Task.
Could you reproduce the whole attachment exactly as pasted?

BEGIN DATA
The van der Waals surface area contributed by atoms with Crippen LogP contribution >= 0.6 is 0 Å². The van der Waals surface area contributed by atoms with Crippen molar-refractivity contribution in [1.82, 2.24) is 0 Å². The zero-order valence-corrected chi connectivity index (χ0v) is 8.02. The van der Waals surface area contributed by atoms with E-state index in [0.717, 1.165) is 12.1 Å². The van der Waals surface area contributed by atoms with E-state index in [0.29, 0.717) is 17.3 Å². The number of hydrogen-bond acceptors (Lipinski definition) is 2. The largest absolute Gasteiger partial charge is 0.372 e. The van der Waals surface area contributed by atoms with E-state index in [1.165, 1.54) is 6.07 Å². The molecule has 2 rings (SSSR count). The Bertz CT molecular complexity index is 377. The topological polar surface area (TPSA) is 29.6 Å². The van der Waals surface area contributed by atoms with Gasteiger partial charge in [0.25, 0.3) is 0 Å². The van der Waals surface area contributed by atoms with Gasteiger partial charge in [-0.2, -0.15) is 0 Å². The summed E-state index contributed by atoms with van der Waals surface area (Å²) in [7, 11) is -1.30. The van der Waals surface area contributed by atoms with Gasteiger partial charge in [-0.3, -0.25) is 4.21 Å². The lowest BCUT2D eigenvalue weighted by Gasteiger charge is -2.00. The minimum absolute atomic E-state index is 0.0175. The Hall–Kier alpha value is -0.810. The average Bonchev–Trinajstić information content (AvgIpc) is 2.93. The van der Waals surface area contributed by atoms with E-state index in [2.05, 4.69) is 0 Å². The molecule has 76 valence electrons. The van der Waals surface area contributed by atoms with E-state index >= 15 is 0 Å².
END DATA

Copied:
The van der Waals surface area contributed by atoms with Crippen LogP contribution >= 0.6 is 0 Å². The van der Waals surface area contributed by atoms with Crippen molar-refractivity contribution in [1.82, 2.24) is 0 Å². The zero-order valence-corrected chi connectivity index (χ0v) is 8.02. The van der Waals surface area contributed by atoms with E-state index in [0.717, 1.165) is 12.1 Å². The van der Waals surface area contributed by atoms with E-state index in [0.29, 0.717) is 17.3 Å². The number of hydrogen-bond acceptors (Lipinski definition) is 2. The largest absolute Gasteiger partial charge is 0.372 e. The van der Waals surface area contributed by atoms with E-state index in [1.165, 1.54) is 6.07 Å². The molecule has 2 rings (SSSR count). The Bertz CT molecular complexity index is 377. The topological polar surface area (TPSA) is 29.6 Å². The van der Waals surface area contributed by atoms with Gasteiger partial charge in [0.25, 0.3) is 0 Å². The van der Waals surface area contributed by atoms with Gasteiger partial charge in [-0.2, -0.15) is 0 Å². The summed E-state index contributed by atoms with van der Waals surface area (Å²) in [7, 11) is -1.30. The van der Waals surface area contributed by atoms with Gasteiger partial charge in [-0.3, -0.25) is 4.21 Å². The lowest BCUT2D eigenvalue weighted by Gasteiger charge is -2.00. The minimum absolute atomic E-state index is 0.0175. The Hall–Kier alpha value is -0.810. The average Bonchev–Trinajstić information content (AvgIpc) is 2.93. The van der Waals surface area contributed by atoms with E-state index in [2.05, 4.69) is 0 Å². The molecule has 76 valence electrons. The van der Waals surface area contributed by atoms with E-state index >= 15 is 0 Å².